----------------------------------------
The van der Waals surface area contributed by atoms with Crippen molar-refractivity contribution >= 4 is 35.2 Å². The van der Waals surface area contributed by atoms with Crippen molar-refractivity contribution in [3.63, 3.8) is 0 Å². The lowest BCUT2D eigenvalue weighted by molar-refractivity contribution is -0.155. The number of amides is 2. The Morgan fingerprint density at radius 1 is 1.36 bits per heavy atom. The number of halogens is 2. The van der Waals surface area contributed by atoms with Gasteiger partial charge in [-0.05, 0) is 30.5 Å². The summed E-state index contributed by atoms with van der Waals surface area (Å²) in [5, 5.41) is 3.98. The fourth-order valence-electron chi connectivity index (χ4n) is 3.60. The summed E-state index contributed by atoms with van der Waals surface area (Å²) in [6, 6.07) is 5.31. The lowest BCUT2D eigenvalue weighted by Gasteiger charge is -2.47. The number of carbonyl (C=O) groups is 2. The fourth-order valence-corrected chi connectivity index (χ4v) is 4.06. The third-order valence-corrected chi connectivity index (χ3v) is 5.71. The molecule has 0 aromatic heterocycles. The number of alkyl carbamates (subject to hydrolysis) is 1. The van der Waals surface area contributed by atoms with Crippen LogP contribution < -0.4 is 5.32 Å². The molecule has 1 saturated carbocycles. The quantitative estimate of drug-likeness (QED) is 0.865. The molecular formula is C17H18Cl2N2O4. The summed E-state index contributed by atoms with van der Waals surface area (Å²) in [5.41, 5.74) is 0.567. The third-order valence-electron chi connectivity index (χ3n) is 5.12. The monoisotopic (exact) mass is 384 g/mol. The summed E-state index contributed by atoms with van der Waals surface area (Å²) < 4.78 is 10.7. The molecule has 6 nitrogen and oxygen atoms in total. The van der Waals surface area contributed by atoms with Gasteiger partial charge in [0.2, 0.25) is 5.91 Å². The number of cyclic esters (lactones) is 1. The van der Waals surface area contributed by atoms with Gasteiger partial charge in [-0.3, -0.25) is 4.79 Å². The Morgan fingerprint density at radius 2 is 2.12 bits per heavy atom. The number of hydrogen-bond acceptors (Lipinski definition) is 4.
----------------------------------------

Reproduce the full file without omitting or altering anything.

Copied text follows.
The van der Waals surface area contributed by atoms with Crippen molar-refractivity contribution >= 4 is 35.2 Å². The van der Waals surface area contributed by atoms with Crippen molar-refractivity contribution in [3.63, 3.8) is 0 Å². The lowest BCUT2D eigenvalue weighted by molar-refractivity contribution is -0.155. The number of amides is 2. The Morgan fingerprint density at radius 1 is 1.36 bits per heavy atom. The number of halogens is 2. The van der Waals surface area contributed by atoms with Gasteiger partial charge in [-0.05, 0) is 30.5 Å². The summed E-state index contributed by atoms with van der Waals surface area (Å²) in [5, 5.41) is 3.98. The fourth-order valence-electron chi connectivity index (χ4n) is 3.60. The summed E-state index contributed by atoms with van der Waals surface area (Å²) in [6, 6.07) is 5.31. The lowest BCUT2D eigenvalue weighted by Gasteiger charge is -2.47. The number of carbonyl (C=O) groups is 2. The fourth-order valence-corrected chi connectivity index (χ4v) is 4.06. The third-order valence-corrected chi connectivity index (χ3v) is 5.71. The molecule has 0 aromatic heterocycles. The number of alkyl carbamates (subject to hydrolysis) is 1. The van der Waals surface area contributed by atoms with Crippen LogP contribution < -0.4 is 5.32 Å². The molecule has 1 saturated carbocycles. The quantitative estimate of drug-likeness (QED) is 0.865. The molecular formula is C17H18Cl2N2O4. The summed E-state index contributed by atoms with van der Waals surface area (Å²) in [5.41, 5.74) is 0.567. The third-order valence-electron chi connectivity index (χ3n) is 5.12. The monoisotopic (exact) mass is 384 g/mol. The summed E-state index contributed by atoms with van der Waals surface area (Å²) < 4.78 is 10.7. The molecule has 6 nitrogen and oxygen atoms in total. The van der Waals surface area contributed by atoms with Gasteiger partial charge in [0.2, 0.25) is 5.91 Å². The number of cyclic esters (lactones) is 1. The van der Waals surface area contributed by atoms with Gasteiger partial charge in [-0.3, -0.25) is 4.79 Å². The Morgan fingerprint density at radius 2 is 2.12 bits per heavy atom. The number of hydrogen-bond acceptors (Lipinski definition) is 4.